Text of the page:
On the eve of International Women’s Day in 2015, when news broke that five women were jailed in China for standing up against sexual harassment on public transport, writer and scholar Leta Hong Fincher was “shocked and deeply worried”. It wasn’t just that the activists were arrested for simply handing out stickers on buses and trains. Nor was it because she’d spent years studying and reporting in China and knew all too well of its human rights abuses. The sinking feeling came — to her surprise — because she recognised one of the young women’s names.
“I knew Li Maizi. I had met her in 2013 in Beijing, and I’d written a little about her at the end of my first book, The Leftover Women. So I was very worried when they were detained,” says Hong Fincher.
The dramatic arrest of Li, along with her fellow activists, attracted global attention and sparked social media outcry. Petitions calling to free the women were circulated in the country, while world leaders and high profile public figures including Hillary Clinton called for the women’s release. On Twitter, scores of supporters galvanised over the hashtag campaign of #FreeTheFive.
After 37 days of mounting political pressure, the women were released. And the five virtually unknown activists became the faces of a new wave of women’s rights movement — now widely known as China’s Feminist Five.
“They’d become public figures without knowing it while in detention,” says Hong Fincher. “By the time they were released, there had been this deluge of reporting about them.” Ironically, in jailing these women, the Chinese authorities ended up sparking a much bigger movement.
Hong Fincher was interested in the vast social impact made by these young, educated and enormously resilient women. After their release, she interviewed each of the Feminist Five — Li Maizi, Wei Tingting, Zheng Churan, Wu Rongrong, and Wang Man — and began to paint a fuller picture of Chinese gender activism in her 2018 book, Betraying Big Brother: The Feminist Awakening in China.
“One thing that was striking about all the feminist activists I interviewed was that all of them, with one exception, wanted their real names to be used,” says Hong Fincher. “I think it’s because the news about them have always been erased and censored in China. They wanted their stories to be told. They wanted to be part of a historical backbone.”
But China’s so-called feminist awakening didn’t happen overnight. While news reports have drawn comparisons to the rise of Pussy Riot in Russia, the Feminist Five have long been active in lobbying the government about domestic violence legislation and equal rights.
In 2012, Li had staged a Valentine’s Day protest against domestic violence in Beijing, where she and several others marched through tourist districts in blood-stained wedding gowns, chanting “Yes to love, no to violence”. These grassroots activists also called for more rights for factory workers and overlapped with the LGBTIQ+ rights movement — putting young women at the centre of a new, radical wave of social change.
Hong Fincher argues that before 2015, feminism wasn’t considered a politically sensitive topic in China. Since the Feminist Five, however, the government began a series of systematic crackdowns which included tightened surveillance on social media.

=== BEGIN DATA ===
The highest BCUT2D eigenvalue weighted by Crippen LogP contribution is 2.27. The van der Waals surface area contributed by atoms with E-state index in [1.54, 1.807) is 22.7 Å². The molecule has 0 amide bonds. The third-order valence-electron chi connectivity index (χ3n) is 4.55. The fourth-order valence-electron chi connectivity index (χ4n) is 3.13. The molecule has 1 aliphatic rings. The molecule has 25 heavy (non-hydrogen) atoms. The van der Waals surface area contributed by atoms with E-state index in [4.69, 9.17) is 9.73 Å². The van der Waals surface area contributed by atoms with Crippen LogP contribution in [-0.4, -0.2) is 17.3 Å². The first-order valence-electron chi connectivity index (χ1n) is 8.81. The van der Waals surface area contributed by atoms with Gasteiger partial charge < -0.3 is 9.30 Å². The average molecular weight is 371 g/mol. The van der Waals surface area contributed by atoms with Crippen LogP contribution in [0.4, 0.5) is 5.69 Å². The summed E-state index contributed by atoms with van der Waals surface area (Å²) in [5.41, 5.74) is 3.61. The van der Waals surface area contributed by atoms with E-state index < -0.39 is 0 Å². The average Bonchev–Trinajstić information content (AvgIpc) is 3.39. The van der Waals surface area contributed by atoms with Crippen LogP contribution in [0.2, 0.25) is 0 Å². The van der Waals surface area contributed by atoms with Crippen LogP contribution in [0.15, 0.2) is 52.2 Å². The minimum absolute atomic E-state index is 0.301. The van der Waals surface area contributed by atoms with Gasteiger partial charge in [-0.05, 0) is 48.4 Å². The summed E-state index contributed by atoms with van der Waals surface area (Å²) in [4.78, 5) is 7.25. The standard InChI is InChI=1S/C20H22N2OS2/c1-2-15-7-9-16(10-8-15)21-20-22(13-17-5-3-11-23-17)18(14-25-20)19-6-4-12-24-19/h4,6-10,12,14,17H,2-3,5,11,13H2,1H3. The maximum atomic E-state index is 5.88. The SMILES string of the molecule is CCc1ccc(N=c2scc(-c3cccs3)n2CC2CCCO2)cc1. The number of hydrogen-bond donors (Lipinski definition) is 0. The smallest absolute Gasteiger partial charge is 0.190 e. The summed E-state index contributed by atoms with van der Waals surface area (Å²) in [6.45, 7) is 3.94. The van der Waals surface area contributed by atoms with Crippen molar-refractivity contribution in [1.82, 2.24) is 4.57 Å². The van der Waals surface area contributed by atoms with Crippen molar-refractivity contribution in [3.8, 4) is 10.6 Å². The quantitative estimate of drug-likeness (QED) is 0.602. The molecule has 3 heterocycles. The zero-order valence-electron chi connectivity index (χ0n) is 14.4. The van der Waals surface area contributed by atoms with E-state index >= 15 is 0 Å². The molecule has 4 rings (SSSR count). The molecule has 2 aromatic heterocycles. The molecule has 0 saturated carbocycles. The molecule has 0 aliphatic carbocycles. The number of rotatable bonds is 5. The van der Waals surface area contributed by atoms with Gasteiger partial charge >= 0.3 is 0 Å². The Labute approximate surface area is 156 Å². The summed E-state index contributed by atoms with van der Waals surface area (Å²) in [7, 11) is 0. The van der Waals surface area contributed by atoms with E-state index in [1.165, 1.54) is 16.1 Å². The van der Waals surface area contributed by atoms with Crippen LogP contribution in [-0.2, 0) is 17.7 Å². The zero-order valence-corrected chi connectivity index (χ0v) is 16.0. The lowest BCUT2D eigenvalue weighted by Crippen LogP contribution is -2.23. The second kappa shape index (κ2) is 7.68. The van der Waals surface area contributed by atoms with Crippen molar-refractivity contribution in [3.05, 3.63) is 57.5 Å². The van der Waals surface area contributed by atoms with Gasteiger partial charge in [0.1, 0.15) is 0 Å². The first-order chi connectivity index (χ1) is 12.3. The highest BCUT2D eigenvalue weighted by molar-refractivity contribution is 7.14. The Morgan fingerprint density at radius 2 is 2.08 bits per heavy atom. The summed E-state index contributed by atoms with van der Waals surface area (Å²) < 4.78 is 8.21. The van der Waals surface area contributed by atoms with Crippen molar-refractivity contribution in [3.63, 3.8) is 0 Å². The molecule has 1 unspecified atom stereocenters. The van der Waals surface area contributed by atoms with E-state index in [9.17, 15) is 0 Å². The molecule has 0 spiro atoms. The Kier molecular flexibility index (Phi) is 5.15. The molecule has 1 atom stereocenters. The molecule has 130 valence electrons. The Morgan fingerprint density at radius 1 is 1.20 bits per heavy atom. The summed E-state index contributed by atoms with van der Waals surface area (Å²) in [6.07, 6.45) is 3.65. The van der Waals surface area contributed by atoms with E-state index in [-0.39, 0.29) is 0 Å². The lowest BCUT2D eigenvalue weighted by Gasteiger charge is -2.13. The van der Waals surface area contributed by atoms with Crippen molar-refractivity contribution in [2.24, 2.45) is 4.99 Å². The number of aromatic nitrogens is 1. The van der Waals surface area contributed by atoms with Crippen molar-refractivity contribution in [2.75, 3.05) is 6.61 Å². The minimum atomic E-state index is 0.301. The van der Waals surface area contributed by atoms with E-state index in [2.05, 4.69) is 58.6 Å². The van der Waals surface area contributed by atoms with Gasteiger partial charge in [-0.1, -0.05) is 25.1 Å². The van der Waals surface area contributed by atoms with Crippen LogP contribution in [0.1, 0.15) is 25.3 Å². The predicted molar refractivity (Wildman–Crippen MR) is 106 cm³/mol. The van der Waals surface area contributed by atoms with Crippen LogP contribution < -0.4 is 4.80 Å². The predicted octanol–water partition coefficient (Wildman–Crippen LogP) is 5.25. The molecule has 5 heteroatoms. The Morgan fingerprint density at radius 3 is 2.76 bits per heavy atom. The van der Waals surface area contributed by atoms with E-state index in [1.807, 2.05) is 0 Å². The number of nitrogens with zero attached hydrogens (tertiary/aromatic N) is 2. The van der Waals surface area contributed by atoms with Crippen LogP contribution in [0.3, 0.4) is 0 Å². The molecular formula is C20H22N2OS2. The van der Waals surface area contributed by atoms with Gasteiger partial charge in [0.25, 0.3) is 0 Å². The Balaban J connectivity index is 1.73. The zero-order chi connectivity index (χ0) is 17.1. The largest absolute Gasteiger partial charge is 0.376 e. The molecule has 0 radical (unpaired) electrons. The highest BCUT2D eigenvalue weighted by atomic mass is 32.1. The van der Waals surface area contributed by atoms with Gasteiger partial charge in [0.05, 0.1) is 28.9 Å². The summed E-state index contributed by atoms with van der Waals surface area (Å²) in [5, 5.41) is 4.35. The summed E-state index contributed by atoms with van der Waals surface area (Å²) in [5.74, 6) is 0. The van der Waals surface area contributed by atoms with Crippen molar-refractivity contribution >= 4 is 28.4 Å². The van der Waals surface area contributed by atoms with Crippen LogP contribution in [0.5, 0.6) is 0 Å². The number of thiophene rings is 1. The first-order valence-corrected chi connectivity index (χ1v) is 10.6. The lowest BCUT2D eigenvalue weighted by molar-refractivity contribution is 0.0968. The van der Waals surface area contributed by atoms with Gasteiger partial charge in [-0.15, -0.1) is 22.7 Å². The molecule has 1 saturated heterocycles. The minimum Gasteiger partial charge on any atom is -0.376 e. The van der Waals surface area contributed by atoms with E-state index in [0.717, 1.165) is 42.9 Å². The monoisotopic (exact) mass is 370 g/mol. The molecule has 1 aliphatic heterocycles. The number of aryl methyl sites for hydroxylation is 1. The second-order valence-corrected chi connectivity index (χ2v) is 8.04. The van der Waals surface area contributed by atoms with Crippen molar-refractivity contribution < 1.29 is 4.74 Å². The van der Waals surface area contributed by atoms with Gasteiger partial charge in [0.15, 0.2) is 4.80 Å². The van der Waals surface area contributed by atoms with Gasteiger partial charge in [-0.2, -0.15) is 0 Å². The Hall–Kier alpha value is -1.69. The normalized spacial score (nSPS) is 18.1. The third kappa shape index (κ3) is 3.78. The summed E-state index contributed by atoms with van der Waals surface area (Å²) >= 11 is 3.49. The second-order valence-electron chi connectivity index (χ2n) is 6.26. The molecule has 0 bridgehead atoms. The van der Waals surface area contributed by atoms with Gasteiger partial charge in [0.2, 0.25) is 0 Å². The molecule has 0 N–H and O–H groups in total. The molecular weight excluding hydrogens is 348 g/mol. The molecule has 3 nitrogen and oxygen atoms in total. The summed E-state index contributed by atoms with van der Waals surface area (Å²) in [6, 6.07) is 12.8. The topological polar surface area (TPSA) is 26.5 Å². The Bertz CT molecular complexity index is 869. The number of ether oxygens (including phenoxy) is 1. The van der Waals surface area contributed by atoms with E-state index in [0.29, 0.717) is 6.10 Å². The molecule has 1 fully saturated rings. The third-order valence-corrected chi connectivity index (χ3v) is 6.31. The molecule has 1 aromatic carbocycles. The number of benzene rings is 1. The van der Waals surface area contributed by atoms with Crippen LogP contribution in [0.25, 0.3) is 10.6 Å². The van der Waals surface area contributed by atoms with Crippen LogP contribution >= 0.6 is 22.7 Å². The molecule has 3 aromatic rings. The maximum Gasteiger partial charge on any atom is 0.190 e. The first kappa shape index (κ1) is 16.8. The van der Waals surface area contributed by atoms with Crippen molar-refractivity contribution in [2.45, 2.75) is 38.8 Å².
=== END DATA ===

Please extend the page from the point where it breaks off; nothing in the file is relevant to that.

One example is the emerging #MeToo movement in China. Last year, the global hashtag became one of China’s top 10 “most sensitive” topics that were routinely censored by the authorities. Consequently, social media users adopted homophones like “#RiceBunny” (pronounced as “mi tu” in Chinese) to circumvent online censorship.
At the same time, thousands of students signed #MeToo petitions demanding that their universities take action against sexual harassment on campus across the country— all galvanised around the issue of the oppression of women and gender inequality.
“While the feminist activists themselves aren’t directly confronting the communist party, they are calling for women’s emancipation,” says Hong Fincher. “They are sending the message that women should be able to control their own bodies, and should be able to make their own decisions about their lives and have the right to do whatever they want with their lives. They shouldn’t have to marry and have babies if they don’t want to.”
But the consequences of “betraying big brother” can be severe. In a country where patriarchal orders are ingrained and oppressive, retaliation against those who speak out against powerful abusers are often devastating and extreme.
“All of the women who tell their stories can be expelled from university, they certainly can be fired, harassed regularly by security agents and police. One of the main ways to persecute activists is for the police to go and harass their landlords and kick out the tenants. So some of these feminist activists are constantly being kicked out of their apartments and having to look for new housing…Of course, at the extreme level, they can be detained or ‘disappeared’,” says Hong Fincher.
Today, all of the Feminist Five continue to work in Hong Kong or China. Li Maizi has since completed a Masters degree in the UK and recently returned to Beijing. And high profile #MeToo cases involving powerful Chinese public figures have been making headlines both locally and overseas, despite the backdrop of ever-increasing censorship
“The fact that this movement has survived and grown in the last four years since the jailing of the Feminist Five is really extraordinary,” says Hong Fincher, “We have a lot to learn from them.”
Leta Hong Fincher will appear at All About Women festival on Sunday March 10 at the Sydney Opera House. Tickets here.